Fen-phen lawyers ignored ethics rules, attorney says

bortiz@herald-leader.comFebruary 19, 2009 

FRANKFORT — Opening statements began Wednesday in the retrial of two Lexington-area lawyers accused of taking $94 million that should have gone to 440 clients.

Disbarred attorneys Shirley Cunningham Jr. and William Gallion are accused of conspiracy and wire fraud over the 2001 settlement of a lawsuit against the maker of the fen-phen diet drug. The suit settled for $200 million.

The lawyers disregarded ethics rules by refusing to disclose the settlement amount to their clients, paying them less than they were entitled to and falsely telling clients they could go to jail if they told anyone what they received, Assistant U.S. Attorney Laura Voorhees said.

The lawyers used the settlement's confidentiality clause to keep their clients in the dark, Voorhees said.

"They used this provision like it was a club," she said. They "intimidated their clients into silence."

Under their contracts, the lawyers were entitled to one-third of the settlement. They took nearly half, Voorhees said, and planned to keep more if not for a Kentucky Bar Association inquiry.

The lawyers also wrongfully diverted $20 million of the settlement into a charitable trust, she said. The defense, in the first trial, argued that those funds were needed to pay future fen-phen victims who were not in the lawsuit. It has said the settlement made the lawyers personally liable for paying those claims.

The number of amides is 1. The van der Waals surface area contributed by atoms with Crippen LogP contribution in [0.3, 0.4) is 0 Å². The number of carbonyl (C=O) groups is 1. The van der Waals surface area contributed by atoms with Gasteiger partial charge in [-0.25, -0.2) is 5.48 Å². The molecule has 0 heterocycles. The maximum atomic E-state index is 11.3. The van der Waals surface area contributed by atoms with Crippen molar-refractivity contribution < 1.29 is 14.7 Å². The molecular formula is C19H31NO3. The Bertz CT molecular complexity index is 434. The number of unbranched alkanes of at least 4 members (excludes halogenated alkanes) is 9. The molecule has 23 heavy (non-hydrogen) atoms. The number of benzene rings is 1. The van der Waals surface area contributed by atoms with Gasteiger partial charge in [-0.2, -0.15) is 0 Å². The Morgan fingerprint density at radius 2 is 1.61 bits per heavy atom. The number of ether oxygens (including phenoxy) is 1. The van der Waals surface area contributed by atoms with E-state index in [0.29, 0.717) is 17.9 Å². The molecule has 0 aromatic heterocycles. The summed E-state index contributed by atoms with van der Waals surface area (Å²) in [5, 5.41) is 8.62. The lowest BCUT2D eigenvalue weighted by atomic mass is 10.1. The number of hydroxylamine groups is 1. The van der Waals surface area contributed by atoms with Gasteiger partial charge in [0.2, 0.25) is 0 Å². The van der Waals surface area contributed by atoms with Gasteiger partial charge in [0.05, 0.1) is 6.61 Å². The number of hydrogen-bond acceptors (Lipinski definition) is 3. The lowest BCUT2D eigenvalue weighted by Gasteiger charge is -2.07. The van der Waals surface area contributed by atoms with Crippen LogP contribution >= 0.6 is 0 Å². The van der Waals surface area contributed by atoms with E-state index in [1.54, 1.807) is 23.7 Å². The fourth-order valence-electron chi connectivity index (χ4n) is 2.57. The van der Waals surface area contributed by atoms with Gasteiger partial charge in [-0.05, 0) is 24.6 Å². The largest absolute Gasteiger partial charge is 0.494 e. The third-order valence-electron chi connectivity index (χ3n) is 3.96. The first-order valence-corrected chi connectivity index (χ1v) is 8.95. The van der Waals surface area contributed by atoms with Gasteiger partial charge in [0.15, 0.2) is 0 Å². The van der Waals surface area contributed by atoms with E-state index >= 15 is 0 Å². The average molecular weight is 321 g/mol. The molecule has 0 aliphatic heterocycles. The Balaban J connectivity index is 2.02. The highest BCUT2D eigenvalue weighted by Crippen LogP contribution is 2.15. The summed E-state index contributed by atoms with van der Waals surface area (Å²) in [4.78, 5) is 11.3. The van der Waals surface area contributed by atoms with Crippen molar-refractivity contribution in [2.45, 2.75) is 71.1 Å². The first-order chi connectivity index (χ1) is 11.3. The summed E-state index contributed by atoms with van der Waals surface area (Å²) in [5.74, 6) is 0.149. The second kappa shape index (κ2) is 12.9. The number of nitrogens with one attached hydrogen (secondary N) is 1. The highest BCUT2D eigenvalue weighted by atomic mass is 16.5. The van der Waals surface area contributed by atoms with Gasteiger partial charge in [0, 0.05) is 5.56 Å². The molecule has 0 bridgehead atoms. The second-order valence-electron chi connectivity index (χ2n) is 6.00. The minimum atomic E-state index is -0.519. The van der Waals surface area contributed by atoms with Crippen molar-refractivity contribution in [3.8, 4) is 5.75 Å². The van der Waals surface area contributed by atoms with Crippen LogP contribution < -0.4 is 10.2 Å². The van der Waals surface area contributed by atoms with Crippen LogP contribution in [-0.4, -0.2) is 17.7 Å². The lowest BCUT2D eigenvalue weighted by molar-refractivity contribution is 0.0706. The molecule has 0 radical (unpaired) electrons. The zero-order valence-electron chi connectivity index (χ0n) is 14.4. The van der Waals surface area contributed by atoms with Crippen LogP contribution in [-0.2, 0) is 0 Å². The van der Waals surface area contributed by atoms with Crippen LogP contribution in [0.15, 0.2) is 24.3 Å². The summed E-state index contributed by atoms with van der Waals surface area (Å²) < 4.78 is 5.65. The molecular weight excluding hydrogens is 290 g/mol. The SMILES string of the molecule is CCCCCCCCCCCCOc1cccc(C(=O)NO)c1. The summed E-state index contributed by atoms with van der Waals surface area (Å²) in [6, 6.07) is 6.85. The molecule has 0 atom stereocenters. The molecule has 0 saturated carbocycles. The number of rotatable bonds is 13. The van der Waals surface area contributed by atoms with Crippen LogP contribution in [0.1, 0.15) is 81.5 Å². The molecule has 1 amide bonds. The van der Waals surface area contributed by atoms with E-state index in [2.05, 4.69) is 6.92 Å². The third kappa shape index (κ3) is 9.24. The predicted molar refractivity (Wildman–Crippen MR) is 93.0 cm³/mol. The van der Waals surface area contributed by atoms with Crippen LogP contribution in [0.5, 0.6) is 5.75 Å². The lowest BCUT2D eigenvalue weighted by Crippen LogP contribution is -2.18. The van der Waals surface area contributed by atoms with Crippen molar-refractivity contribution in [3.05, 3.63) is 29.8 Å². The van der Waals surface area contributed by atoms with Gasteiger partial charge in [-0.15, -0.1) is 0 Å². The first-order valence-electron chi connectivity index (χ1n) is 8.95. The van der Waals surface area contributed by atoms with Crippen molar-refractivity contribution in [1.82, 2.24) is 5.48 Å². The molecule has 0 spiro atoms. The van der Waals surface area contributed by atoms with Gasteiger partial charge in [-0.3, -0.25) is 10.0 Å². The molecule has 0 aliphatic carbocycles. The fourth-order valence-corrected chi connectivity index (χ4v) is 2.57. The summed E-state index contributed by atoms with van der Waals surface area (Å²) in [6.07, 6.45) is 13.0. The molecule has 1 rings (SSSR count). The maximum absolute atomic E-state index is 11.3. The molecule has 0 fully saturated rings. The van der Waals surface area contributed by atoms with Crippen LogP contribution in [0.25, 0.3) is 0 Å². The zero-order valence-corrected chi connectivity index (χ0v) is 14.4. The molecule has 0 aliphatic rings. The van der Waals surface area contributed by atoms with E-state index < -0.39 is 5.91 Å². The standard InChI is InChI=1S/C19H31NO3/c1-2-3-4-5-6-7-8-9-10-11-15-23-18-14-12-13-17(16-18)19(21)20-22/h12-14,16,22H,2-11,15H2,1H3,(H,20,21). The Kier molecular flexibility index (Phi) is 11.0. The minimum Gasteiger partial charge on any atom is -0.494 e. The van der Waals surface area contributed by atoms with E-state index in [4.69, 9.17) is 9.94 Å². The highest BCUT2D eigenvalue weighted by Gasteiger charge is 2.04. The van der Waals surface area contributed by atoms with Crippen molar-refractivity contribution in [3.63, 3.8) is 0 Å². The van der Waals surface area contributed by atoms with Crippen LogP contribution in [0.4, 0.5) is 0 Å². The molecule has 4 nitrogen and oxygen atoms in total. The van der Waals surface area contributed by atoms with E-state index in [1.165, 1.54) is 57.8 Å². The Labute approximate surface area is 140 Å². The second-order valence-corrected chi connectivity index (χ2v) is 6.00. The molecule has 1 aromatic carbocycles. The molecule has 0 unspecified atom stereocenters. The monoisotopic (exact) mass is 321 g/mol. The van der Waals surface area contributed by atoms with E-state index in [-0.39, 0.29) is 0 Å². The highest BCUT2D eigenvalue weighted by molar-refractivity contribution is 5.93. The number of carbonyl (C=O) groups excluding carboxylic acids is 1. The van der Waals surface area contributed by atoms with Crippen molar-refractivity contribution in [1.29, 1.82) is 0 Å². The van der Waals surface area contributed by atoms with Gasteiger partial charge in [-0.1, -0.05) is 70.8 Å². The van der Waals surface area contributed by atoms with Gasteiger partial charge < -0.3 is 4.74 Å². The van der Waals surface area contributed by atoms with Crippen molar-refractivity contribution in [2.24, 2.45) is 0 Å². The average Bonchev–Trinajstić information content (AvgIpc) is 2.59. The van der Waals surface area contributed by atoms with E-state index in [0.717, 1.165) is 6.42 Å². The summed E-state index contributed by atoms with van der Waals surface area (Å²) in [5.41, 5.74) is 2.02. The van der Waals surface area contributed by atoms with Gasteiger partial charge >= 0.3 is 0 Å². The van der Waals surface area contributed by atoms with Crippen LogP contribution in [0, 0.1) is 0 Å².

But Voorhees, anticipating such arguments, said the settlement limited the lawyers' liability to $7.5 million.

Attorney O. Hale Almand, who represents Gallion, said that portion of the agreement was intended to make the lawyers liable for anything over $7.5 million. A word was inserted that changed its entire meaning, he said.

Almand said his client followed the advice of Cincinnati trial lawyer Stan Chesley, who negotiated the settlement.

A key dispute is whether the lawsuit was settled as a class-action lawsuit or normal lawsuit. Class-action suits have different rules for settlements. The settlements are public, for example, and the judge sets the attorney fees.

A class-action is a lawsuit on behalf of many individuals not named or known.

The class-action was not decertified until after the 2001 settlement, Almand said. That means the lawyers were not obligated to share with clients the settlement amount or other terms, he said.

Almand said the lawyers never intended to defraud their clients. The charitable trust was approved by an independent lawyer hired by the court, he said.

Lawyer Stephen Dobson, who represents Cunningham, said Chesley was the driving force behind the settlement.

Cunningham, Gallion and Melbourne Mills, another lawyer on the case who was acquitted in the first trial, had never handled a class-action before. Chesley, who was involved in a national class-action lawsuit involving fen-phen, filed a lawsuit in Boone County on behalf of three clients, then moved to consolidate the class-action into his lawsuit. As another lawyer involved in the case put it, Chesley was attempting a "hostile takeover" of the litigation, Dobson said.

The lawyers cut a deal in which Chesley would get 20 percent of their attorney fees if he negotiated a settlement. Chesley received $20.5 million for "minimal" work on the case, Dobson said.

Chesley is known for a ground-breaking lawsuit on behalf of victims' families in the 1977 Beverly Hills Supper Club fire in Northern Kentucky, which killed 165 people.

But Voorhees also noted that Chesley had told the trial judge in the case that the lawyers "could not be responsible" to pay future claimants. That contradicts the defense claim that they had to set money from the settlement aside, she said.

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